Well done column [Palin talks up autism but was it too late for campaign?, Oct. 30, Robert Felton]. The McCain/Palin campaign has failed on many levels. As a mother with a 5-1/2 year-old son with autism spectrum disorder, the fact that the whole autism issue was the very last item addressed in their campaign-after all of the slandering against Mr. Obama-is insulting. It reeks of insincerity and pandering to segment of our population, assuming that it is so desperate to get help that any mention of autism, in whatever context, is enough to get them excited. Couple this with the thought that because of Mr. McCain’s and Ms. Palin’s wealth and political power, they will never have to beg, borrow or steel for services for their special needs kids as most of us have had to do. They can actually afford to have the therapist come to their house, do their work, and submit reports to their respective aides. They can afford the luxury of being none the wiser about the nitty-gritty aspects of their children’s therapeutic needs and treatments. Or, of being inconvenienced by running around town to make it to their child’s weekly appointments that meet the therapist’s schedules and not necessarily yours. And I’m sorry; having a nephew with autism does not necessarily make you an expert on autism. I have four brothers and a sister and not one of them fully understands what it is and what I am dealing with, despite the fact that I am not very quiet about the matter. In fact, it’s been about 3 years since my son has been diagnosed. One of my brothers still confuses it with dyslexia. My brother is a great guy but it’s not his child, so it is not where his focus is. His focus is on his own children and they don’t have autism.

Laurie Sanderson Doran
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Jesus was no ‘community organizer’

Amazing that you would call Jesus a “community organizer” [Don’t diss organizers, Oct. 2, Bob Vondrasek]. Presumably, this is to then equate Obama with being a messiah. I doubt that you’d mock the religions of Native Americans, or the made-up holiday of Kwanza. Yet, you are quite content in your elitist way to mock Christ. Why not go further and call him a health care worker-he healed the sick, didn’t he? You and the Obama “red guard” can try and foist this idea onto people, but anyone (and I happen not to even be Christian) who can read Christian texts knows that neither Jesus nor his followers considered him a “community organizer.” He considered himself the son of God. He believed that if you didn’t believe in him, you were destined for hell. That may also be what community organizers believe in, I’m sure, but that still doesn’t mean Jesus believed (or was) that.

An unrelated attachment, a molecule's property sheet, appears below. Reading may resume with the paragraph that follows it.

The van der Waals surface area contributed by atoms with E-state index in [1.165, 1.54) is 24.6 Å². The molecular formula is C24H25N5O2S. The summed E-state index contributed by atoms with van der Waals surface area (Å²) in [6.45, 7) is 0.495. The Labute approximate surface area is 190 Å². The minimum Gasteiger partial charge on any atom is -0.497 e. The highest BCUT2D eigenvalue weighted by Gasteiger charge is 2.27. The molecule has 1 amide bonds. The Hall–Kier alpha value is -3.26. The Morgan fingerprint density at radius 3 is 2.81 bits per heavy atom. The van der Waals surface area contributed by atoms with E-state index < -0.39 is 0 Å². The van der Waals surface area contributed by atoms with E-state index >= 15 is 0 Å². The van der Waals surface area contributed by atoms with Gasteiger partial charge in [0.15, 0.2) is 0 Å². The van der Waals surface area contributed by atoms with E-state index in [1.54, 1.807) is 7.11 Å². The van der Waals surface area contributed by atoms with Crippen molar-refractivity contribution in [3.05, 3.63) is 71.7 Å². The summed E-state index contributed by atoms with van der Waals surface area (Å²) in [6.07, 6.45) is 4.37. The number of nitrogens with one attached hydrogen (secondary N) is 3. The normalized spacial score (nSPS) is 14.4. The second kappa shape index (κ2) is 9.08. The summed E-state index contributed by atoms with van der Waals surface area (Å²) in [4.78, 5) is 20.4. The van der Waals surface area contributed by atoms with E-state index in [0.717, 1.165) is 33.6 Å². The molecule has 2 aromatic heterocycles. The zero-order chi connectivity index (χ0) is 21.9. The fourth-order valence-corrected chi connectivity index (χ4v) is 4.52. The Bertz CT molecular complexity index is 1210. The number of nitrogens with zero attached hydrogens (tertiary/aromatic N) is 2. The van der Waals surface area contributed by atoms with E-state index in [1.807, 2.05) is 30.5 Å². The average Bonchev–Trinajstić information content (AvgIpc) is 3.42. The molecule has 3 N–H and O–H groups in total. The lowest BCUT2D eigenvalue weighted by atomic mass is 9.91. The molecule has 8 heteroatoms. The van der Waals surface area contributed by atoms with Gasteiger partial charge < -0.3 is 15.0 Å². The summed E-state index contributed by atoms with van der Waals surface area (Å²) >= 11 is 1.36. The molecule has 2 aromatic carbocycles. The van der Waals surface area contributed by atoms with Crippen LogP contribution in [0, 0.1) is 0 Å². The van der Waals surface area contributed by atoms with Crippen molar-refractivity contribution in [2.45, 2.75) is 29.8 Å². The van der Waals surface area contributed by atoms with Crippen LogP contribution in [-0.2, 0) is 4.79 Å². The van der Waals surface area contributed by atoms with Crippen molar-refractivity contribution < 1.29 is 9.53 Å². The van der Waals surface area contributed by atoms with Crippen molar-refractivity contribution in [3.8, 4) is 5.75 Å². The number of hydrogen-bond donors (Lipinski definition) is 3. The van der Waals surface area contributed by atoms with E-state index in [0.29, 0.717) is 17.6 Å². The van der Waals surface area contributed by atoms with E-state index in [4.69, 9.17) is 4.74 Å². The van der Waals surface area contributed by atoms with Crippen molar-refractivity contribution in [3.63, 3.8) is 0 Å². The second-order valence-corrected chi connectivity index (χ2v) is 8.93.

Tracey Brougher
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More businesses can learn from your example

I think it is great how you are giving back to the community [Corner store teaches youth about business, Oct. 9]. Giving youth a chance to learn that there is much more to life than gang-banging, drugs, and violence-more people should be like you. Keep up the great work.

Marsha Phillips

Palin turning off independents

I tend to agree with where your argument is going [Palin talks up autism but was it too late for campaign?]. The more intellectually-appealing candidates are getting more attention. Gov. Palin could have won over a lot of independent voters (like myself) if she had tried harder to draw us in with ideas on how to make things better rather than fanning partisan flames. Divisive politics is starting to backfire.

Nabil Yazdani